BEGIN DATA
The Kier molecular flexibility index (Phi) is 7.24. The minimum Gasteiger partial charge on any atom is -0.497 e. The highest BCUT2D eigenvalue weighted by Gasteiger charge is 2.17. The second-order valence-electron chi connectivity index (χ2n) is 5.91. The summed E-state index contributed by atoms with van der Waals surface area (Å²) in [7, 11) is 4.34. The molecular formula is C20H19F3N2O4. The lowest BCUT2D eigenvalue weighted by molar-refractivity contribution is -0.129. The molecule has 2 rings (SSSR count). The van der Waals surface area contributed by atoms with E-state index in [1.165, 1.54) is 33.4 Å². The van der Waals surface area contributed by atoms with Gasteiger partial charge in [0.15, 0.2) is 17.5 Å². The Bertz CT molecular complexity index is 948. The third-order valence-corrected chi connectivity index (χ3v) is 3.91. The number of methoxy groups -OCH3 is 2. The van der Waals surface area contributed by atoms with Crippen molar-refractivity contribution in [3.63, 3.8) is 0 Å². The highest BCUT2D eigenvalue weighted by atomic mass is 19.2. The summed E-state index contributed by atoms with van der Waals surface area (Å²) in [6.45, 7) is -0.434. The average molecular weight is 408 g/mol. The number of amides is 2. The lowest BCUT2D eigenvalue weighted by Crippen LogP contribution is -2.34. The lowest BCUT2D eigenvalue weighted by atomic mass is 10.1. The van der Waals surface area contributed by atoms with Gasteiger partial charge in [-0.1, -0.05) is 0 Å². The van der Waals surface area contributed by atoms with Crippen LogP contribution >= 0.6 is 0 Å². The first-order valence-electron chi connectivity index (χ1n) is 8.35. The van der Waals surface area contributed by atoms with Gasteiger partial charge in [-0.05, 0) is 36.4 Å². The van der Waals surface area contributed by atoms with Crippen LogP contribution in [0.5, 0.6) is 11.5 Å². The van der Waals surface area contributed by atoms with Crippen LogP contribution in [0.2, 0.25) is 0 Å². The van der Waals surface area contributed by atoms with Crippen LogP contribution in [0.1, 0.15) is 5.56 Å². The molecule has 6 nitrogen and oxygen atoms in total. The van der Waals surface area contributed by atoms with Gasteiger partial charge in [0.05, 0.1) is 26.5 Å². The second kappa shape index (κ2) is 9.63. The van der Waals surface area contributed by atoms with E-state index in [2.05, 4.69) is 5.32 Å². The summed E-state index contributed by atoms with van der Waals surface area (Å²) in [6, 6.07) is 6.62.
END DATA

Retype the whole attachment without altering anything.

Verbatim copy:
The Kier molecular flexibility index (Phi) is 7.24. The minimum Gasteiger partial charge on any atom is -0.497 e. The highest BCUT2D eigenvalue weighted by Gasteiger charge is 2.17. The second-order valence-electron chi connectivity index (χ2n) is 5.91. The summed E-state index contributed by atoms with van der Waals surface area (Å²) in [7, 11) is 4.34. The molecular formula is C20H19F3N2O4. The lowest BCUT2D eigenvalue weighted by molar-refractivity contribution is -0.129. The molecule has 2 rings (SSSR count). The van der Waals surface area contributed by atoms with E-state index in [1.165, 1.54) is 33.4 Å². The van der Waals surface area contributed by atoms with Gasteiger partial charge in [0.15, 0.2) is 17.5 Å². The Bertz CT molecular complexity index is 948. The third-order valence-corrected chi connectivity index (χ3v) is 3.91. The number of methoxy groups -OCH3 is 2. The van der Waals surface area contributed by atoms with Crippen molar-refractivity contribution in [3.63, 3.8) is 0 Å². The highest BCUT2D eigenvalue weighted by atomic mass is 19.2. The summed E-state index contributed by atoms with van der Waals surface area (Å²) in [6.45, 7) is -0.434. The average molecular weight is 408 g/mol. The number of amides is 2. The lowest BCUT2D eigenvalue weighted by Crippen LogP contribution is -2.34. The lowest BCUT2D eigenvalue weighted by atomic mass is 10.1. The van der Waals surface area contributed by atoms with Gasteiger partial charge in [-0.1, -0.05) is 0 Å². The van der Waals surface area contributed by atoms with Crippen LogP contribution >= 0.6 is 0 Å². The first-order valence-electron chi connectivity index (χ1n) is 8.35. The van der Waals surface area contributed by atoms with Gasteiger partial charge in [-0.05, 0) is 36.4 Å². The van der Waals surface area contributed by atoms with Crippen LogP contribution in [0.5, 0.6) is 11.5 Å². The van der Waals surface area contributed by atoms with Crippen LogP contribution in [0.2, 0.25) is 0 Å². The van der Waals surface area contributed by atoms with Crippen LogP contribution in [0.1, 0.15) is 5.56 Å². The molecule has 6 nitrogen and oxygen atoms in total. The van der Waals surface area contributed by atoms with Gasteiger partial charge in [0.05, 0.1) is 26.5 Å². The second kappa shape index (κ2) is 9.63. The van der Waals surface area contributed by atoms with E-state index in [2.05, 4.69) is 5.32 Å². The summed E-state index contributed by atoms with van der Waals surface area (Å²) in [6, 6.07) is 6.62.